"At the end of 20 minutes," the cir
cular states, “she had entirely recov
ered. No bad after-effects followed
this treatment.”
Formalin Is a trade name for a 40
per cent solution of formaldehyde gas
)n water, and It may be purchased at
almost any drug store for about 40
cents a pint. One-half an ounce of
formalin in one quart of water makes
the right solution with which to
drench an animal for bloat
Wide Mouth of Device Permits Morse
to Lift His Head Without Spill
ing Peed on Ground.
It Is stated that the wide mouth ol
this bag permits a horse while feed
ing to lift his head without spilling
A Handy Feed Bag.
the feed. It is claimed further that
the bug may be quickly attached and
removed. —Independent Farmer.
Sheep Gain From Twelve to Fifteen
Pounds During First Thirty Days,
Says Ontario Station.
The Ontario experiment Station has
found that screenings are used in
largn quantities for the winter feeding
of sheep, the sheep being taken from
the range and fed for about 30 days.
At first they are given only hay, then
a small quantity (one-half pound a
day) of light, chaffy screenings is add
ed. Gradually the quantity of screen
ings is increased until in about a
week or ten days, the sheep have ac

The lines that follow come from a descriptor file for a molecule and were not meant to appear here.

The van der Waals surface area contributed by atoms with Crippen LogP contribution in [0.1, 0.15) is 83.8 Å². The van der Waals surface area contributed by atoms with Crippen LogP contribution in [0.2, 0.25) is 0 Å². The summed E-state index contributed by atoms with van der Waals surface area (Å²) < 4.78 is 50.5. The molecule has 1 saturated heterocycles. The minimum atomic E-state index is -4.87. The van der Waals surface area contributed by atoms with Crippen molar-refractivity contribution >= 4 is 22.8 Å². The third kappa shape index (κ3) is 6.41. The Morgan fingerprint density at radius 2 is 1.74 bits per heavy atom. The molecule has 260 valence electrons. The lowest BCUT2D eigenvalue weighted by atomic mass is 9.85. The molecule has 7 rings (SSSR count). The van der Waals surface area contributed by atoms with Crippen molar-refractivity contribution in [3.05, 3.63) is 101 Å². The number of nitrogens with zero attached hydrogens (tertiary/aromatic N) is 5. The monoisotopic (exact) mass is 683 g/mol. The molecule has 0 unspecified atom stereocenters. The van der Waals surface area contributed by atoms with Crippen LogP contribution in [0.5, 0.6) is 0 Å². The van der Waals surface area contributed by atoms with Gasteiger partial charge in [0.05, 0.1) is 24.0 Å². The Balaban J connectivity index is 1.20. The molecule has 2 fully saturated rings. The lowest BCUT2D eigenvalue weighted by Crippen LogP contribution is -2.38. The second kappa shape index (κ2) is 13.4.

cess to the "self feeders" from which
they eat all the screenings they care
for (about two pounds a day). At the
samo time the proportion of chaff in
the screenings is decreased and the
proportion of grain increased. Grad
ually the screenings are replaced with
On the screenings the sheep usually
gain from. 12 to 16 pounds during the
first 30 days, after that leas rapidly.
It Is staged that 50,000 sheep will eat
about tv.o cars of screenings and a
car of corn per day. Seed-house
screenings and screenings containing
a large proportion of broken flax are
avoided. Another use that is made of
elevator screenings Is in the manufac
ture of mixed feeds, chiefly molasses
Complaints Mads That Farmers Lots
Horses and Mules—Carefully
Avoid All Spoiled Stuff.
Every winter farmers complain of
ipaing horses or mules by feeding
spoiled silage. Damaged or moldy
silage is not first-class feed for any
animal. Even cattle should be fed
carefully, but the greatest care should
be exercised with horses and colts.
See that no moldy stuff gets Into their
feed boxes and that none is left
there from one feed to another to
Good silage does not hurt horses,
but remember the mold that some
times occurs in spots may kill them
at any time.
Children Cry
Suggestions For Laying Out Grounds